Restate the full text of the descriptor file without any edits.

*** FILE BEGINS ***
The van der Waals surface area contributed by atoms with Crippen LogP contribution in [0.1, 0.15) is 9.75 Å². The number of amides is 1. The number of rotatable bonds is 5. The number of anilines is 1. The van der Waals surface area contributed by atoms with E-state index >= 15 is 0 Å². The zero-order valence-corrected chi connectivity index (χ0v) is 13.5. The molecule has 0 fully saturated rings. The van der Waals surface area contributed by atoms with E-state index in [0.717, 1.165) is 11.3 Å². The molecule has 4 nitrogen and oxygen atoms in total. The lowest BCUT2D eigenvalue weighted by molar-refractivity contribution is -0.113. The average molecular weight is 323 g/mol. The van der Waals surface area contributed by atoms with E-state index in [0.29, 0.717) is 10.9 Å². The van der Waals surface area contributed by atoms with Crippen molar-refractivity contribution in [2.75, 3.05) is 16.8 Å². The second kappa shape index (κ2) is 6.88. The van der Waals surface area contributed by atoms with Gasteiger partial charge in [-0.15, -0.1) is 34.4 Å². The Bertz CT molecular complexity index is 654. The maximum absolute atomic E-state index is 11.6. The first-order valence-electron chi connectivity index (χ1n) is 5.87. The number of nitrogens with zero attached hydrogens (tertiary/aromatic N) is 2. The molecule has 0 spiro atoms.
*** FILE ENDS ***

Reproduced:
The van der Waals surface area contributed by atoms with Crippen LogP contribution in [0.1, 0.15) is 9.75 Å². The number of amides is 1. The number of rotatable bonds is 5. The number of anilines is 1. The van der Waals surface area contributed by atoms with E-state index >= 15 is 0 Å². The zero-order valence-corrected chi connectivity index (χ0v) is 13.5. The molecule has 0 fully saturated rings. The van der Waals surface area contributed by atoms with E-state index in [0.717, 1.165) is 11.3 Å². The molecule has 4 nitrogen and oxygen atoms in total. The lowest BCUT2D eigenvalue weighted by molar-refractivity contribution is -0.113. The average molecular weight is 323 g/mol. The van der Waals surface area contributed by atoms with E-state index in [0.29, 0.717) is 10.9 Å². The van der Waals surface area contributed by atoms with Crippen molar-refractivity contribution in [2.75, 3.05) is 16.8 Å². The second kappa shape index (κ2) is 6.88. The van der Waals surface area contributed by atoms with Gasteiger partial charge in [-0.15, -0.1) is 34.4 Å². The Bertz CT molecular complexity index is 654. The maximum absolute atomic E-state index is 11.6. The first-order valence-electron chi connectivity index (χ1n) is 5.87. The number of nitrogens with zero attached hydrogens (tertiary/aromatic N) is 2. The molecule has 0 spiro atoms.